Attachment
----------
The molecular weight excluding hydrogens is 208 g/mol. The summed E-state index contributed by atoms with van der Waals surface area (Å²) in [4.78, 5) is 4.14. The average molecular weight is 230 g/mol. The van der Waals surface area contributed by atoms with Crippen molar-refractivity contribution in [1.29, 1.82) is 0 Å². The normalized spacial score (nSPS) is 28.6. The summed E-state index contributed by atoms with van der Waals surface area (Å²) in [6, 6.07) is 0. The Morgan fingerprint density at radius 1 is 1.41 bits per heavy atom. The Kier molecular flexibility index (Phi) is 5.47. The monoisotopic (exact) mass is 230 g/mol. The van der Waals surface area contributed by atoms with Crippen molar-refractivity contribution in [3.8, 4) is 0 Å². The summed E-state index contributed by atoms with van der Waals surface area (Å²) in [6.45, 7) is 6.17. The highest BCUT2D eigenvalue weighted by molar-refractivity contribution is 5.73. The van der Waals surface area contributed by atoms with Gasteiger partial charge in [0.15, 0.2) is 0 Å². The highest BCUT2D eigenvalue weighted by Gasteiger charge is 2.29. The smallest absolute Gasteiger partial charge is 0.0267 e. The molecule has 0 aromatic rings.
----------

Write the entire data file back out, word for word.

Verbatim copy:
The molecular weight excluding hydrogens is 208 g/mol. The summed E-state index contributed by atoms with van der Waals surface area (Å²) in [4.78, 5) is 4.14. The average molecular weight is 230 g/mol. The van der Waals surface area contributed by atoms with Crippen molar-refractivity contribution in [1.29, 1.82) is 0 Å². The normalized spacial score (nSPS) is 28.6. The summed E-state index contributed by atoms with van der Waals surface area (Å²) in [6, 6.07) is 0. The Morgan fingerprint density at radius 1 is 1.41 bits per heavy atom. The Kier molecular flexibility index (Phi) is 5.47. The monoisotopic (exact) mass is 230 g/mol. The van der Waals surface area contributed by atoms with Crippen molar-refractivity contribution in [3.8, 4) is 0 Å². The summed E-state index contributed by atoms with van der Waals surface area (Å²) in [6.45, 7) is 6.17. The highest BCUT2D eigenvalue weighted by molar-refractivity contribution is 5.73. The van der Waals surface area contributed by atoms with Gasteiger partial charge in [0.15, 0.2) is 0 Å². The highest BCUT2D eigenvalue weighted by Gasteiger charge is 2.29. The smallest absolute Gasteiger partial charge is 0.0267 e. The molecule has 0 aromatic rings.